Hospital-Owned Drug Company Aims for Transparent, Flat Pricing for Critical Generic Drugs

By Megan Headley

From fiscal year 2013 to 2015, inpatient drug spending increased by an average of 23.4% per year, and by 38.7% on a per-admission basis, according to a 2016 report from the American Hospital Association (AHA). According to the AHA, that massive increase came largely from per-unit price hikes that seemed inconsistent and unpredictable. This approximate time span was when Intermountain Healthcare senior vice president and chief strategy officer Dan Liljenquist began brainstorming on a way that hospitals themselves could solve this growing problem.

Given that the AHA’s survey of community hospitals found that more than 90% of responding hospitals were facing moderate to severe effects on their ability to manage the cost of patient care due to these inpatient drug price increases, it’s no surprise that Intermountain soon had support from other healthcare systems in launching a unique solution.

As healthcare organizations struggle to reduce costs and increasingly seek to include price considerations among the value they provide to patients, seven healthcare organizations representing more than 500 U.S. hospitals, together with three major philanthropies that have each committed $10 million to the organization, have developed what they see as a solution to the instability and unpredictability of costs for lifesaving medications.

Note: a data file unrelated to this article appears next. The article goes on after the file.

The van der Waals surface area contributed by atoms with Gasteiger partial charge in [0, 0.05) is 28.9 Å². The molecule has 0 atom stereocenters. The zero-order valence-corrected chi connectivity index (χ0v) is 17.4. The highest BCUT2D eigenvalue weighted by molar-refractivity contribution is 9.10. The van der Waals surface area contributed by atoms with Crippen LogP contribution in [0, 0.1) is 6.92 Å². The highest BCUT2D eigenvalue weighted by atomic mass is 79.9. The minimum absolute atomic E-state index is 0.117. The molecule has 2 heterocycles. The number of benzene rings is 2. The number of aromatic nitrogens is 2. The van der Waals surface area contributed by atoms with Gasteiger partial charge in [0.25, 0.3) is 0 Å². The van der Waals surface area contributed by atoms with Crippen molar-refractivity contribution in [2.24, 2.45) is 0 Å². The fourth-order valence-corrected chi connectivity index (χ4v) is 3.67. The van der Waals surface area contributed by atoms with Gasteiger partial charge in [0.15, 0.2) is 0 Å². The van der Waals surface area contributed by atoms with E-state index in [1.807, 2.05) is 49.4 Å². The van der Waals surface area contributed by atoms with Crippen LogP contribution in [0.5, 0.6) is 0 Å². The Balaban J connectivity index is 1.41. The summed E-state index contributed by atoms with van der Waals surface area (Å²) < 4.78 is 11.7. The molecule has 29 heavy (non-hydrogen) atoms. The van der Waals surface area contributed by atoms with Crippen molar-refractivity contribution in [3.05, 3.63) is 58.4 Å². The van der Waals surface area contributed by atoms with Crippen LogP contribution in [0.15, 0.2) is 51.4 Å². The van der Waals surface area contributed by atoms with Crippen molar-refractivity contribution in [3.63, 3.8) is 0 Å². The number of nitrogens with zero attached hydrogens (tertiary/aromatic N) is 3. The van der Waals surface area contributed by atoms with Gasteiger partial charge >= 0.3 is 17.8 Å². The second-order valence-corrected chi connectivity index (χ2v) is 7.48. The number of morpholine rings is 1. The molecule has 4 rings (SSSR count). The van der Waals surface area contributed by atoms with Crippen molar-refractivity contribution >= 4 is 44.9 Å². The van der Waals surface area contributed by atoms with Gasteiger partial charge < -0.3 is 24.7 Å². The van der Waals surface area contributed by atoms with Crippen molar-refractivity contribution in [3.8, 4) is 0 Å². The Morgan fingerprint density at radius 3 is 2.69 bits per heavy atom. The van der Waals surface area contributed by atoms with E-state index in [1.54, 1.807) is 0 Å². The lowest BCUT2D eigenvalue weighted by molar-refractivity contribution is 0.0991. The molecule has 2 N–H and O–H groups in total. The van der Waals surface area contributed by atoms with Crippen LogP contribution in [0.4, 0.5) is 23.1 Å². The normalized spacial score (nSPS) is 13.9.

September 6, 2018 marked the formal launch of Civica Rx, a Salt Lake City–based not-for-profit generic drug company created to improve patient care by addressing shortages and high prices of medications. With its launch, the organization is focusing on manufacturing or subcontracting the manufacture of 14 FDA-approved, hospital-administered generic drugs. Initial governing members include Intermountain Healthcare, which has led this effort, along with Catholic Health Initiatives, HCA Healthcare, Mayo Clinic, Providence St. Joseph Health, SSM Health, and Trinity Health. The U.S. Department of Veterans Affairs will also work in consultation with Civica Rx to address its specific needs.

Goals and challenges